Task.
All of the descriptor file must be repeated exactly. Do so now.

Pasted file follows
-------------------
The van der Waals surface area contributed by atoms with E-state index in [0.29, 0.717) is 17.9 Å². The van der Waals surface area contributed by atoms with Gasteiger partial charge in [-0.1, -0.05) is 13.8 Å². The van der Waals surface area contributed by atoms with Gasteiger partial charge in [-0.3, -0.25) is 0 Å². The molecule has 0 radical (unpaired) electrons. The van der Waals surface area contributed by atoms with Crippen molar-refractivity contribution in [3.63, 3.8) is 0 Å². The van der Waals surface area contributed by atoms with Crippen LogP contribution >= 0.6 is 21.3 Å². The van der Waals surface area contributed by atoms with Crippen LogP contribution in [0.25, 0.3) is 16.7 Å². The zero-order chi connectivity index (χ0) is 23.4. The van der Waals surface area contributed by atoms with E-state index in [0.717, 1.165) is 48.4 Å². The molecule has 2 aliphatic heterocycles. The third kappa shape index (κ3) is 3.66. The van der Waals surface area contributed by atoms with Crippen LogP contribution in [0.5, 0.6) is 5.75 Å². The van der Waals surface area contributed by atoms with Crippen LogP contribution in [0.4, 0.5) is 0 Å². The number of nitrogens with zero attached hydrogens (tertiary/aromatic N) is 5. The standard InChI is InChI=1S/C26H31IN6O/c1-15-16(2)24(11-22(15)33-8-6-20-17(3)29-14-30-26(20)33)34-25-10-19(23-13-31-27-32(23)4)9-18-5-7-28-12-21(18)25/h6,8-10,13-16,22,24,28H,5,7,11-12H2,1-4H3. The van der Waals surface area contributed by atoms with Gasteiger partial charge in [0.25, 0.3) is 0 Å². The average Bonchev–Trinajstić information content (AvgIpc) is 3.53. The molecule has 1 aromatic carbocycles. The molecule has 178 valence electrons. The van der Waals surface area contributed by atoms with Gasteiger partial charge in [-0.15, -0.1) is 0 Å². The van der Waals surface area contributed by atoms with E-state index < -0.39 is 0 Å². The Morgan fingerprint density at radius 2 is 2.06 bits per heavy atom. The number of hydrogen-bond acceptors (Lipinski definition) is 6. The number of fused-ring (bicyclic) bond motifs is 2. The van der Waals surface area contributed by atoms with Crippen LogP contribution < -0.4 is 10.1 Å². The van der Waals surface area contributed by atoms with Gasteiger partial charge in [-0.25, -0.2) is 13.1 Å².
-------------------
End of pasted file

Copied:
The van der Waals surface area contributed by atoms with E-state index in [0.29, 0.717) is 17.9 Å². The van der Waals surface area contributed by atoms with Gasteiger partial charge in [-0.1, -0.05) is 13.8 Å². The van der Waals surface area contributed by atoms with Gasteiger partial charge in [-0.3, -0.25) is 0 Å². The molecule has 0 radical (unpaired) electrons. The van der Waals surface area contributed by atoms with Crippen molar-refractivity contribution in [3.63, 3.8) is 0 Å². The van der Waals surface area contributed by atoms with Crippen LogP contribution >= 0.6 is 21.3 Å². The van der Waals surface area contributed by atoms with Crippen LogP contribution in [0.25, 0.3) is 16.7 Å². The zero-order chi connectivity index (χ0) is 23.4. The van der Waals surface area contributed by atoms with E-state index in [0.717, 1.165) is 48.4 Å². The molecule has 2 aliphatic heterocycles. The third kappa shape index (κ3) is 3.66. The van der Waals surface area contributed by atoms with Crippen LogP contribution in [0.5, 0.6) is 5.75 Å². The van der Waals surface area contributed by atoms with Crippen LogP contribution in [0.4, 0.5) is 0 Å². The number of nitrogens with zero attached hydrogens (tertiary/aromatic N) is 5. The standard InChI is InChI=1S/C26H31IN6O/c1-15-16(2)24(11-22(15)33-8-6-20-17(3)29-14-30-26(20)33)34-25-10-19(23-13-31-27-32(23)4)9-18-5-7-28-12-21(18)25/h6,8-10,13-16,22,24,28H,5,7,11-12H2,1-4H3. The van der Waals surface area contributed by atoms with Gasteiger partial charge in [0.25, 0.3) is 0 Å². The average Bonchev–Trinajstić information content (AvgIpc) is 3.53. The molecule has 1 aromatic carbocycles. The molecule has 178 valence electrons. The van der Waals surface area contributed by atoms with Gasteiger partial charge in [-0.15, -0.1) is 0 Å². The van der Waals surface area contributed by atoms with E-state index < -0.39 is 0 Å². The Morgan fingerprint density at radius 2 is 2.06 bits per heavy atom. The number of hydrogen-bond acceptors (Lipinski definition) is 6. The number of fused-ring (bicyclic) bond motifs is 2. The van der Waals surface area contributed by atoms with Crippen LogP contribution < -0.4 is 10.1 Å². The van der Waals surface area contributed by atoms with Gasteiger partial charge in [-0.25, -0.2) is 13.1 Å².